LAPD officer who alleged harassment by Garcetti consultant gets $1.8 million

BEVERLY HILLS, CA – JULY 14: Executive Vice Mayor and Deputy Chief of Staff to Mayor Eric Garcetti Rick Jacobs delivers a speech at the annual Bastille Day Reception at La Residence de France on July 14, 2016 in Beverly Hills, California. (Photo by Tasia Wells/Getty Images)
(tasia wells/getty images)

LAPD officer who alleged harassment by Garcetti consultant gets $1.8 million

LA politics

Dakota Smith
Richard Winton

November 8, 2023

The Los Angeles City Council agreed Wednesday to pay $1.8 million to settle a lawsuit filed by a Los Angeles police officer who said he was sexually harassed by a high-ranking aide to former Mayor Eric Garcetti.

The council has voted

to 13 to 0 13-0

to settle the 2020 lawsuit filed by LAPD Officer Matthew Garza, who worked in Garcetti’s security department and alleged that Rick Jacobs inappropriately hugged and touched him and made crude sexual comments over a period of several years.

The allegations gained national attention, launched an independent investigation by a U.S. senator and dogged Garcetti as he sought to become President Biden’s ambassador to India.

Jacobs acknowledged in his statement that he may have made sexual jokes in the presence of the security service, but denied harassing anyone.

The city tried to smear Officer Garza when he spoke truth to power, said Greg Smith, Garza’s attorney. I applaud the City Council’s 13-0 vote, which affirms the merits of this cause. Enabling predators is not leadership that Los Angeles residents deserved better.

An attorney for Jacobs, who helped raise money for Garcetti’s 2013 mayoral campaign and helped guide his political career, did not immediately respond to a request for comment.

Garza’s lawsuit alleged that Garcetti and his wife, Amy Wakeland, witnessed Jacobs’ inappropriate behavior, which they both denied.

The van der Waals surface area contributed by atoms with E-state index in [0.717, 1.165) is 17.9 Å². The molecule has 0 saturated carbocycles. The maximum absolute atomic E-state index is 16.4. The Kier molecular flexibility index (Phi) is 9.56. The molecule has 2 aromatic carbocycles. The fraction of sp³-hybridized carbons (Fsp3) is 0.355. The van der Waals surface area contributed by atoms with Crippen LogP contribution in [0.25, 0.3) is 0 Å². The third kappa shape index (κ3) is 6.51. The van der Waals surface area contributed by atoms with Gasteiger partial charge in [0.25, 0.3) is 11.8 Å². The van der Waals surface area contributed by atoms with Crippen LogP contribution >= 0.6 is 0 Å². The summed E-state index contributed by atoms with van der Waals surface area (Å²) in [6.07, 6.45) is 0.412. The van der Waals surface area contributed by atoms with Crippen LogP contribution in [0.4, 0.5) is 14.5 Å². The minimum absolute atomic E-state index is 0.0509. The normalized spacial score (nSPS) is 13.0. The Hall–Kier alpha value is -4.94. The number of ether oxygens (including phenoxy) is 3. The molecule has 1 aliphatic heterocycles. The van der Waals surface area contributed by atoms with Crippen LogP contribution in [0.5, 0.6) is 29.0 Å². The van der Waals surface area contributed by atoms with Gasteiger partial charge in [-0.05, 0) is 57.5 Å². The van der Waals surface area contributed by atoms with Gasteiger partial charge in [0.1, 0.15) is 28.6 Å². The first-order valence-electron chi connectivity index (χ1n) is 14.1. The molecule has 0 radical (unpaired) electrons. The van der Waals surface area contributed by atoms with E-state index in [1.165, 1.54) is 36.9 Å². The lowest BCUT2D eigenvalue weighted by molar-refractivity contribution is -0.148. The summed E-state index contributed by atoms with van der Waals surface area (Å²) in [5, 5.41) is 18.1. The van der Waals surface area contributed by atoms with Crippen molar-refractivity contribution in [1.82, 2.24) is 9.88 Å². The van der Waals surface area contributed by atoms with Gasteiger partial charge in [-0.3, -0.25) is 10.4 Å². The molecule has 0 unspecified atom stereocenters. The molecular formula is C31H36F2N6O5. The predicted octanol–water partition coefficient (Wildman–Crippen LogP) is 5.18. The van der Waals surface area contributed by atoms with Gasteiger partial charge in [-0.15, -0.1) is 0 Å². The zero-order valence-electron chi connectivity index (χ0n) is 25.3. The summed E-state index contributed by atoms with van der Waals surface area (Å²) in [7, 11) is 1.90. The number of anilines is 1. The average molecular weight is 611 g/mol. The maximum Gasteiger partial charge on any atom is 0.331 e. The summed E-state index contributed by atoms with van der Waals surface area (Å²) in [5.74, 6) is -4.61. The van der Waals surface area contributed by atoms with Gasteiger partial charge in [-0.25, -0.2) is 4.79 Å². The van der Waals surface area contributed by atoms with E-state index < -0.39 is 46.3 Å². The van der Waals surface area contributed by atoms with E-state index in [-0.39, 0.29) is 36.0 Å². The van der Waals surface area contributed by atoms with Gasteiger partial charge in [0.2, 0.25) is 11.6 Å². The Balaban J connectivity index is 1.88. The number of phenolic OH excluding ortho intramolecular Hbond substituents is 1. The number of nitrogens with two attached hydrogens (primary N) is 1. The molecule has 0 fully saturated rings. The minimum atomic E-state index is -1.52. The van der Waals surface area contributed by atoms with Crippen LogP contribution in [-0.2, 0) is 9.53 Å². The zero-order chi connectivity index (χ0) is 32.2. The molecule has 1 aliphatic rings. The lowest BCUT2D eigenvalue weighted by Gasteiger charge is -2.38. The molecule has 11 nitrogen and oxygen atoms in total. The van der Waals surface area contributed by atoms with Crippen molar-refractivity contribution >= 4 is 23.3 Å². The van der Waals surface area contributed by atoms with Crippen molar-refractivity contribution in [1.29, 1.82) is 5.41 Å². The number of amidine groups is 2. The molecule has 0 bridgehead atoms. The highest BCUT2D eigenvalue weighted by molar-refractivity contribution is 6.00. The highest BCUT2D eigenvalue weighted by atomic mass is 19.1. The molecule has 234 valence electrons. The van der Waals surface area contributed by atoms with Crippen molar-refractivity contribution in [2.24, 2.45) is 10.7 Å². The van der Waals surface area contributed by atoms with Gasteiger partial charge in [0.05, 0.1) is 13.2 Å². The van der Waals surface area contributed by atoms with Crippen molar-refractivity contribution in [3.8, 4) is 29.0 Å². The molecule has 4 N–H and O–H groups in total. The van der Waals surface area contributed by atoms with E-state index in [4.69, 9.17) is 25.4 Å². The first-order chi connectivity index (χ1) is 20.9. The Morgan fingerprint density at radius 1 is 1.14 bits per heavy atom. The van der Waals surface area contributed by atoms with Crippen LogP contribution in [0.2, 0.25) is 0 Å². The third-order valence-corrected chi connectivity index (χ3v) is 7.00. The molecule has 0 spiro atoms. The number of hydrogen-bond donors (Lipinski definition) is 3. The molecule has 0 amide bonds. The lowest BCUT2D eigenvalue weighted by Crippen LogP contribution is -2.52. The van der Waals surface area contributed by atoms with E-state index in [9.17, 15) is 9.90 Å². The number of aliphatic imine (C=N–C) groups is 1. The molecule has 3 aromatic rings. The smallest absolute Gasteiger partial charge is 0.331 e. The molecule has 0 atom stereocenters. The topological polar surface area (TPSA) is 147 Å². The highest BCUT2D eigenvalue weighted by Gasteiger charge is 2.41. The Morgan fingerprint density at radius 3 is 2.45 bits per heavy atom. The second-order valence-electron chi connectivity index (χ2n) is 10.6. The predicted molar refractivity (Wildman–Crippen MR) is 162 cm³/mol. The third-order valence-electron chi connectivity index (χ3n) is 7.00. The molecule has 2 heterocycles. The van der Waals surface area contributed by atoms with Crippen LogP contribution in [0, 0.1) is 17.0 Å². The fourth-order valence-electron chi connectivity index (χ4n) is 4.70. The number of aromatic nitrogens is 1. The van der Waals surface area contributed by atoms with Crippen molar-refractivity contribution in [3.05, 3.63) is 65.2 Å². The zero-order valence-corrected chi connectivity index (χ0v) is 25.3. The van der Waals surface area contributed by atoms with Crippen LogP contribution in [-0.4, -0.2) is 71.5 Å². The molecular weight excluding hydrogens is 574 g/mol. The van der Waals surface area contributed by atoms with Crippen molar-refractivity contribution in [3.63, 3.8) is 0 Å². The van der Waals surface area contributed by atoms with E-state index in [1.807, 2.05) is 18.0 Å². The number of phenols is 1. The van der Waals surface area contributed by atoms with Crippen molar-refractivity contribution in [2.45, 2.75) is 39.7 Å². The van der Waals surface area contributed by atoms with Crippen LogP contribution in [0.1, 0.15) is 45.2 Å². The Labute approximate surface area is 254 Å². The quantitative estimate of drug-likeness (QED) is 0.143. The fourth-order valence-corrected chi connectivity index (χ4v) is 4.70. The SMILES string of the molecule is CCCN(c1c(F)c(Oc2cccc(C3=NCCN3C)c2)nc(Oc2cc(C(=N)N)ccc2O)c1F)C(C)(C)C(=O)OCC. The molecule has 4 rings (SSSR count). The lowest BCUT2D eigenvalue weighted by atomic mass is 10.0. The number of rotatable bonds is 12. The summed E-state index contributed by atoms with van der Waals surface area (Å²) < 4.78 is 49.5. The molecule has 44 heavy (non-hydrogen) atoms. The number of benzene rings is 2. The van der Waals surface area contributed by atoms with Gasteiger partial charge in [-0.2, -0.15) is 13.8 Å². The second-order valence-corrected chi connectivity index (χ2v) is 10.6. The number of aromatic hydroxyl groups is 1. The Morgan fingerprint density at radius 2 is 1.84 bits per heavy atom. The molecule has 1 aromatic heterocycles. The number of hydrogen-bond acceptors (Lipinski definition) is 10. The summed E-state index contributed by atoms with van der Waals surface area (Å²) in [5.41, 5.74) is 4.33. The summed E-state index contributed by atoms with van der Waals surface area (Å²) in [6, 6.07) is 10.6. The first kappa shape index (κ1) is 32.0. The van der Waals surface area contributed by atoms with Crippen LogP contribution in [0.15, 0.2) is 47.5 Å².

At least two other male city employees who worked under Garcetti provided a statement saying they had received unwanted hugs, touching or sexual comments from Jacobs.

Another employee told The Times that Jacob’s intimidating behavior was something everyone in the mayor’s office was talking about.

The Times also interviewed two other men who claimed they were groped by Jacobs.

A confidential memo from City Atty. Sent to council members in September, Hydee Feldstein Soto’s office recommended settling the case. The memo cited the “high likelihood of an adverse settlement and recovery of damages and attorneys’ fees in excess of $5,000,000.”

The memo highlights, among other things, a photo taken during the U.S. Conference of Mayors in Miami in 2017, in which Jacobs holds his hand over another man’s crotch. Garcetti stands nearby and gives a “thumbs up.”

“The photo raises concerns about the mayor’s lack of awareness of Jacobs’ sexually inappropriate behavior,” the memo said.

The costs to taxpayers from the scandal extend beyond the $1.8 million payout. Records reviewed by The Times show the city’s law firm spent more than $276,000 on various expenses, including Garza’s therapist assessment and trial experts.

The city attorney’s office also hired investigator Leslie Ellis to investigate the claims. Her report, which cost nearly $100,000, concluded that Garza was not the victim of inappropriate behavior by Jacobs.

Garza’s allegations were dismissed by some in the mayor’s inner circle, who suggested Garza was angry with the mayor for statements he made about police after the 2020 killing of George Floyd.

The scandal also consumed the final years of Garcetti’s time as mayor, after Senator Charles E. Grassley (R-Iowa) halted the mayor’s appointment as ambassador to India and conducted an investigation that found Garcetti “probably knew whether should have known” about his aides’ alleged misconduct.


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